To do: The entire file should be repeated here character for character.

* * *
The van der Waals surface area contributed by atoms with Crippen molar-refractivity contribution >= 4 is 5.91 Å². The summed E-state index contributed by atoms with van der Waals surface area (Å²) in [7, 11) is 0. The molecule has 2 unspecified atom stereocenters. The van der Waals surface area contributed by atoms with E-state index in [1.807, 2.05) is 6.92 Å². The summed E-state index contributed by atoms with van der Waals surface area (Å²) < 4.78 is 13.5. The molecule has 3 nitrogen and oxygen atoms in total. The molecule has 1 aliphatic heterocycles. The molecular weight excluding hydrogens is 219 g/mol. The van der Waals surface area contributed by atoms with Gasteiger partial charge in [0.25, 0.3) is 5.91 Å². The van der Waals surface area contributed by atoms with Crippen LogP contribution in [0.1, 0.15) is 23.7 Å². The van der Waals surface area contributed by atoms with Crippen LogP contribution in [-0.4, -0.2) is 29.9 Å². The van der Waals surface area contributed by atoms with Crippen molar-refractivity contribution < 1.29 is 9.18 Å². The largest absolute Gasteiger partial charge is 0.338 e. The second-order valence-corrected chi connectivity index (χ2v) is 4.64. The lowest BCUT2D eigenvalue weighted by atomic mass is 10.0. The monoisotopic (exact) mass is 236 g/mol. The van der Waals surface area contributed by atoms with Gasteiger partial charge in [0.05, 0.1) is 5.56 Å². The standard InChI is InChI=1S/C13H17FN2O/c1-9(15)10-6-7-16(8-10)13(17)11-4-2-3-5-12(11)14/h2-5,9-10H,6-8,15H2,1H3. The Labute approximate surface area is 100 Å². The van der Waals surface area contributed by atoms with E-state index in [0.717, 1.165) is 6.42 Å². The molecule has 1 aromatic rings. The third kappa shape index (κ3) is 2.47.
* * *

The van der Waals surface area contributed by atoms with Crippen molar-refractivity contribution >= 4 is 5.91 Å². The summed E-state index contributed by atoms with van der Waals surface area (Å²) in [7, 11) is 0. The molecule has 2 unspecified atom stereocenters. The van der Waals surface area contributed by atoms with E-state index in [1.807, 2.05) is 6.92 Å². The summed E-state index contributed by atoms with van der Waals surface area (Å²) < 4.78 is 13.5. The molecule has 3 nitrogen and oxygen atoms in total. The molecule has 1 aliphatic heterocycles. The molecular weight excluding hydrogens is 219 g/mol. The van der Waals surface area contributed by atoms with Gasteiger partial charge in [0.25, 0.3) is 5.91 Å². The van der Waals surface area contributed by atoms with Crippen LogP contribution in [0.1, 0.15) is 23.7 Å². The van der Waals surface area contributed by atoms with Crippen LogP contribution in [-0.4, -0.2) is 29.9 Å². The van der Waals surface area contributed by atoms with Crippen molar-refractivity contribution < 1.29 is 9.18 Å². The largest absolute Gasteiger partial charge is 0.338 e. The second-order valence-corrected chi connectivity index (χ2v) is 4.64. The lowest BCUT2D eigenvalue weighted by atomic mass is 10.0. The monoisotopic (exact) mass is 236 g/mol. The van der Waals surface area contributed by atoms with Gasteiger partial charge in [0.05, 0.1) is 5.56 Å². The standard InChI is InChI=1S/C13H17FN2O/c1-9(15)10-6-7-16(8-10)13(17)11-4-2-3-5-12(11)14/h2-5,9-10H,6-8,15H2,1H3. The Labute approximate surface area is 100 Å². The van der Waals surface area contributed by atoms with E-state index in [0.717, 1.165) is 6.42 Å². The molecule has 1 aromatic rings. The third kappa shape index (κ3) is 2.47.